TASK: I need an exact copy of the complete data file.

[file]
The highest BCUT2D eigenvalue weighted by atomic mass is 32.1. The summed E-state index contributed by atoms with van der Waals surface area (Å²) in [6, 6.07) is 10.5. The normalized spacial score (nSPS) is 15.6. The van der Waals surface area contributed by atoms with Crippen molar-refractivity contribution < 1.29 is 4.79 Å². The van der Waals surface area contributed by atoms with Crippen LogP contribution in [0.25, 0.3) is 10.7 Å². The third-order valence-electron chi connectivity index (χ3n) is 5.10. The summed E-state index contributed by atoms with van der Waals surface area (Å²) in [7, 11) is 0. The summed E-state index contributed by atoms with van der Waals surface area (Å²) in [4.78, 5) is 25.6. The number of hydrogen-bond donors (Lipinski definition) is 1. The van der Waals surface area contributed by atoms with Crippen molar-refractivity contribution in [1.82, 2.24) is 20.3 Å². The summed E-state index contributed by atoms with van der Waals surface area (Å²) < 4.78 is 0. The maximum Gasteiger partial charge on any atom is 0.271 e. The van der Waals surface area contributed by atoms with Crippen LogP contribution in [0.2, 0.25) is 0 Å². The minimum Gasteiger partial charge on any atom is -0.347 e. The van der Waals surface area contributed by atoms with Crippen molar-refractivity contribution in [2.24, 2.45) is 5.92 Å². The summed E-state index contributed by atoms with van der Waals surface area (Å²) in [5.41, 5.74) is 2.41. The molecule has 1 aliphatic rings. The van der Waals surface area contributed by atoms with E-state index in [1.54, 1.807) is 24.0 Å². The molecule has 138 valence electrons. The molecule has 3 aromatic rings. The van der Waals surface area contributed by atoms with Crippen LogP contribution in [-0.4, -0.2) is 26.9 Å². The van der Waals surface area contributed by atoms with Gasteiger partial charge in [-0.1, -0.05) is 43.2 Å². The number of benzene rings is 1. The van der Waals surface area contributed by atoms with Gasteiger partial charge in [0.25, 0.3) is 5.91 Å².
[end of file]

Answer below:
The highest BCUT2D eigenvalue weighted by atomic mass is 32.1. The summed E-state index contributed by atoms with van der Waals surface area (Å²) in [6, 6.07) is 10.5. The normalized spacial score (nSPS) is 15.6. The van der Waals surface area contributed by atoms with Crippen molar-refractivity contribution < 1.29 is 4.79 Å². The van der Waals surface area contributed by atoms with Crippen LogP contribution in [0.25, 0.3) is 10.7 Å². The third-order valence-electron chi connectivity index (χ3n) is 5.10. The summed E-state index contributed by atoms with van der Waals surface area (Å²) in [7, 11) is 0. The summed E-state index contributed by atoms with van der Waals surface area (Å²) in [4.78, 5) is 25.6. The number of hydrogen-bond donors (Lipinski definition) is 1. The van der Waals surface area contributed by atoms with Crippen molar-refractivity contribution in [1.82, 2.24) is 20.3 Å². The summed E-state index contributed by atoms with van der Waals surface area (Å²) < 4.78 is 0. The maximum Gasteiger partial charge on any atom is 0.271 e. The van der Waals surface area contributed by atoms with Crippen LogP contribution in [0.2, 0.25) is 0 Å². The minimum Gasteiger partial charge on any atom is -0.347 e. The van der Waals surface area contributed by atoms with Crippen molar-refractivity contribution in [2.24, 2.45) is 5.92 Å². The summed E-state index contributed by atoms with van der Waals surface area (Å²) in [5.41, 5.74) is 2.41. The molecule has 1 aliphatic rings. The van der Waals surface area contributed by atoms with E-state index in [1.54, 1.807) is 24.0 Å². The molecule has 138 valence electrons. The molecule has 3 aromatic rings. The van der Waals surface area contributed by atoms with Crippen LogP contribution in [-0.4, -0.2) is 26.9 Å². The van der Waals surface area contributed by atoms with Gasteiger partial charge in [-0.1, -0.05) is 43.2 Å². The number of benzene rings is 1. The van der Waals surface area contributed by atoms with Gasteiger partial charge in [0.25, 0.3) is 5.91 Å².